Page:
Not six months have passed since the last major India-related carding scoop, before another big haul was up for sale.
On Feb 5, a database containing over 460,000 payment card records uploaded to one of the most popular darknet cardshops. Over 98% of the records were from the biggest Indian banks. The source of this batch currently remains unknown
The underground market value of the database is estimated at more than US$4.2 million. Upon the discovery of this database, Singapore-based cybersecurity company Group-IB had immediately informed the Indian Computer Emergency Response Team (CERT-In) about the sale of the payment records, so they could take necessary steps.
This is the second major upload of payment records related to Indian cardholders registered by Group-IB in the past several months. The first one was reported by Group-IB last October.
The database was named “INDIA-BIG-MIX” (full name: [CC] INDIA-BIG-MIX (FRESH SNIFFED CVV) INDIA/EU/WORLD MIX, HIGH VALID 80-85%, uploaded 2020-02-05 (NON-REFUNDABLE BASE) and went on sale on the Joker’s Stash — one of the most popular underground cardshops.
According to Group-IB Threat Intelligence team, the database, comprising 461,976 payment records, in particular, exposed card numbers, expiration dates, CVV/CVC codes and, in this case, some additional information such as cardholders’ full name, as well as their emails, phone numbers and addresses.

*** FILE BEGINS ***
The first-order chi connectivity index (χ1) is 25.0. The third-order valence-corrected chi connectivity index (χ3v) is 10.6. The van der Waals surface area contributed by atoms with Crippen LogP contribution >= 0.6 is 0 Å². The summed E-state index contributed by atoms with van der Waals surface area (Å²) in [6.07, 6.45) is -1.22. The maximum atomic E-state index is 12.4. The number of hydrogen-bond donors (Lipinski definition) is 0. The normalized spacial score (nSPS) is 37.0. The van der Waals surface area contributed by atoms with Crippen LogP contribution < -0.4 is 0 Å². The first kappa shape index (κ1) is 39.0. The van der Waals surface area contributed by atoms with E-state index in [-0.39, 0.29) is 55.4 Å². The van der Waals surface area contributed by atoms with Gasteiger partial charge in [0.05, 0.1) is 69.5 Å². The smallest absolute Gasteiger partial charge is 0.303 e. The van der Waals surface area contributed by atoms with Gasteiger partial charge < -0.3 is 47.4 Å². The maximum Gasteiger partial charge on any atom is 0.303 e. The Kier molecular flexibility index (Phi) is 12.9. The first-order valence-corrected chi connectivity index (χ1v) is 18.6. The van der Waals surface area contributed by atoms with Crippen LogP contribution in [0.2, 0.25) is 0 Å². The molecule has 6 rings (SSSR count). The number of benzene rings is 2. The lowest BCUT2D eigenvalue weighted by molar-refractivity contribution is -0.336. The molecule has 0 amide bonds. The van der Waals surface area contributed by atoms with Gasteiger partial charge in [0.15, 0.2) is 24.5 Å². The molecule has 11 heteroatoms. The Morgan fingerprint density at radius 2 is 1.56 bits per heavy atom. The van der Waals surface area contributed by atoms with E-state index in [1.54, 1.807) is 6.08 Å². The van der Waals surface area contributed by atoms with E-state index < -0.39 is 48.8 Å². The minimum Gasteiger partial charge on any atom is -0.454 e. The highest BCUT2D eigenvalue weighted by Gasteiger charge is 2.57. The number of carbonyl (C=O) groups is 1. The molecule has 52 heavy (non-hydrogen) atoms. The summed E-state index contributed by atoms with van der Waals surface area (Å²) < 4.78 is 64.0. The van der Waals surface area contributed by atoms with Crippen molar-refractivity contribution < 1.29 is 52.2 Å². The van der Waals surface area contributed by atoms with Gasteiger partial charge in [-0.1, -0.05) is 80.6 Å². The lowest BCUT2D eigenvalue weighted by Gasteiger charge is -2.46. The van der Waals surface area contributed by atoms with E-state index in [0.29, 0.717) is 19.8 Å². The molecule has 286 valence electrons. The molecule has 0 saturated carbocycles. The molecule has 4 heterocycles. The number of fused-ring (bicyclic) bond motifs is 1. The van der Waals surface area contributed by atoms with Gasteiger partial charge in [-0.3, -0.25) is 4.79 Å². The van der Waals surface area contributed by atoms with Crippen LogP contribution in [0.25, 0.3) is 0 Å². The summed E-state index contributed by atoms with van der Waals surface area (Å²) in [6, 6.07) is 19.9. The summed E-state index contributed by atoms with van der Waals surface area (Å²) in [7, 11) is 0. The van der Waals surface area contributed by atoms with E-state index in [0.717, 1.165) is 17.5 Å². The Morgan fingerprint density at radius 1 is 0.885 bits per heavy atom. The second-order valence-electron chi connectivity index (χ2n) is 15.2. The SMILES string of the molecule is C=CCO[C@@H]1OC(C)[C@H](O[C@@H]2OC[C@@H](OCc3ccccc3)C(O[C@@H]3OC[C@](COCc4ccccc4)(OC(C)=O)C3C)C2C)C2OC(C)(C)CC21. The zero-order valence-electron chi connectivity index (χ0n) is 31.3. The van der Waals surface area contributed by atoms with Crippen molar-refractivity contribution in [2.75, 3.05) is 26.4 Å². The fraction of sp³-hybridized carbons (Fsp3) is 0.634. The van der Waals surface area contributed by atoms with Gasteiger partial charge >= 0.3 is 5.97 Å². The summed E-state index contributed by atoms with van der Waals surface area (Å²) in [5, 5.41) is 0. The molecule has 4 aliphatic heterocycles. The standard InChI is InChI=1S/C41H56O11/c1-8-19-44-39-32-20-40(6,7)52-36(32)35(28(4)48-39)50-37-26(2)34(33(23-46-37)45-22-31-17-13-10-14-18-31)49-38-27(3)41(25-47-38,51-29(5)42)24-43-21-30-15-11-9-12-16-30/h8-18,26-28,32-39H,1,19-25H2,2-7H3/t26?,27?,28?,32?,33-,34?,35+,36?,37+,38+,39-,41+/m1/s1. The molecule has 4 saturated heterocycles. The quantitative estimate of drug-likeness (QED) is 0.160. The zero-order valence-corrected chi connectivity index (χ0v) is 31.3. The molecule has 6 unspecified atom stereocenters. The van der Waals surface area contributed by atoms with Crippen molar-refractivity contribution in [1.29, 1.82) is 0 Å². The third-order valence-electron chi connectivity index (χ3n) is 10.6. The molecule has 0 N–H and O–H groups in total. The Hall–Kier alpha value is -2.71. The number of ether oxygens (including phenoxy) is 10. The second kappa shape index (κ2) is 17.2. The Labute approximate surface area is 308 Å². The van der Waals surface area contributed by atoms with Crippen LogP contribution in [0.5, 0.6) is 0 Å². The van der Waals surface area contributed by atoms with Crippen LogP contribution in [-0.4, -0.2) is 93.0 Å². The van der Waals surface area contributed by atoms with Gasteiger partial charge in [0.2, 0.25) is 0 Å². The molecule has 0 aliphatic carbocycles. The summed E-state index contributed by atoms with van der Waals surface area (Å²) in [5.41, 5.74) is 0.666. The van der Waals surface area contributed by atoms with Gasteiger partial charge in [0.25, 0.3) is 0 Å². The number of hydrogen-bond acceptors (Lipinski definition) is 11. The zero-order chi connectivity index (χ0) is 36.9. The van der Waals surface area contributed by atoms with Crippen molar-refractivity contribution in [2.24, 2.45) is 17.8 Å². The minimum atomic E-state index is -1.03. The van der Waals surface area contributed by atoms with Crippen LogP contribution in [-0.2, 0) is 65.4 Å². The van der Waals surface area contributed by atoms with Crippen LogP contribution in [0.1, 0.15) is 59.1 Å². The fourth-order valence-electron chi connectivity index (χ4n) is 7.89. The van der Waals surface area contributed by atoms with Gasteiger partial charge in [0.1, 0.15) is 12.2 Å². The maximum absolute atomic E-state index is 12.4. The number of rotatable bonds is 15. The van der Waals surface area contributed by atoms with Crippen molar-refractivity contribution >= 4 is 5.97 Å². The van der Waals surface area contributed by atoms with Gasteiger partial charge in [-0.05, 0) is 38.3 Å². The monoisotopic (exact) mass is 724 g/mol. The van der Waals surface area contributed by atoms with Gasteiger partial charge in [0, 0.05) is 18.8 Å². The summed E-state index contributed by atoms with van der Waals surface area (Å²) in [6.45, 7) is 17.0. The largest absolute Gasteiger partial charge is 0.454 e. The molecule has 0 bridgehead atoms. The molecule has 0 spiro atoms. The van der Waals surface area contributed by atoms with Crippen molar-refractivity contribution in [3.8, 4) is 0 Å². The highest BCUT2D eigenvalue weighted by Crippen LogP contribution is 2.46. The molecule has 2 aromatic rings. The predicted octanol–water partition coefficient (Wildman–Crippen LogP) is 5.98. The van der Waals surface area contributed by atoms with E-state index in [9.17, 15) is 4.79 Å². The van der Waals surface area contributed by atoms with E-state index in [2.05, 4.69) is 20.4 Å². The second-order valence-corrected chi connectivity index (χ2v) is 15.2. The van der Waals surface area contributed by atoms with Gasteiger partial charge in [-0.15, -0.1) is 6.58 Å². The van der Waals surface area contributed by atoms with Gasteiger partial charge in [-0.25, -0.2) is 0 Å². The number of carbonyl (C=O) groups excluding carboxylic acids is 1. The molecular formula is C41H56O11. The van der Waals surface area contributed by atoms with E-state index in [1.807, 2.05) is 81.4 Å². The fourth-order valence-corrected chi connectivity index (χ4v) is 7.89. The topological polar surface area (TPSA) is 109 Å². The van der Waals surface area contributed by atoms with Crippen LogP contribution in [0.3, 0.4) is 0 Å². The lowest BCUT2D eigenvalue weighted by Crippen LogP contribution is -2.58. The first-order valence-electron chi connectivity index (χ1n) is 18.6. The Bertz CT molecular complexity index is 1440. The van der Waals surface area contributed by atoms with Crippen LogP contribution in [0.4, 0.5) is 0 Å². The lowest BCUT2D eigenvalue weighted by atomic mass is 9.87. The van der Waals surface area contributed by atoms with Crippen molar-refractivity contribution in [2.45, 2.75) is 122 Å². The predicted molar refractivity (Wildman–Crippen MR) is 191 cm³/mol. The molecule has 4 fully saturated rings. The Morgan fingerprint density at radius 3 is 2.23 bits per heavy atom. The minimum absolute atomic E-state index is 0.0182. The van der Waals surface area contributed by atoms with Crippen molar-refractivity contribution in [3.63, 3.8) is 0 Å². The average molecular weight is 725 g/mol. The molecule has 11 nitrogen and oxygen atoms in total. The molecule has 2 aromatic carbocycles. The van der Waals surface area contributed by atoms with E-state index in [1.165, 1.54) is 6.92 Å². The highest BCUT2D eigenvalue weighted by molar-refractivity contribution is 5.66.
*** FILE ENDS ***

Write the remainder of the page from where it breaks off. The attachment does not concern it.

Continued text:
All the cards from the database were being sold for US$9 apiece, with the total underground market value of all the batch standing at US$4,157,784. This is the only big sale of Indian cards’ CC data detected for the past 12 months, since in the previous India case, card dumps—the information contained in the card magnetic stripe—were put up for sale.
What distinguishes the new database from its predecessor is the fact that the cards were likely compromised online, this assumption is supported by the set of data offered for sale.
Comments Dmitry Shestakov, head of Group-IB’s сybercrime research unit: “This is the second major leak of cards related to Indian banks detected by Group-IB in the past several months. In the current case, we are dealing with so-called fullz—they have info on card number, expiration date, CVV/CVC, cardholder name as well as some extra personal info. Such types of data are likely to have been compromised online—with the use of phishing, malware, or JS-sniffers—while in the previous case, we dealt with card dumps (the information contained in the card magnetic stripe), which can be stolen through the compromise of offline POS terminals, for example.”
According to Group-IB’s “Hi-Tech Crime Trends 2019/2020” report, presented at CyberCrimeCon’19 in Singapore last November, the size of the carding market had risen by 33% and totaled US$879.7 million in H2 2018—H1 2019 year-on-year. The sale of CC data is also on rise today, having grown by 19% in the corresponding period.
One of the reasons behind the carding market expansion was the work of JS-sniffers, which enables operators to steal payment card data from e-commerce websites. This threat can hardly be underestimated: the APAC region has recently seen its first arrest of JS-sniffers’ operators, who stole payment card data with the help of GetBilling JS-sniffer family. The arrest came as a result of a joint operation of INTERPOL, Group-IB and Indonesian police.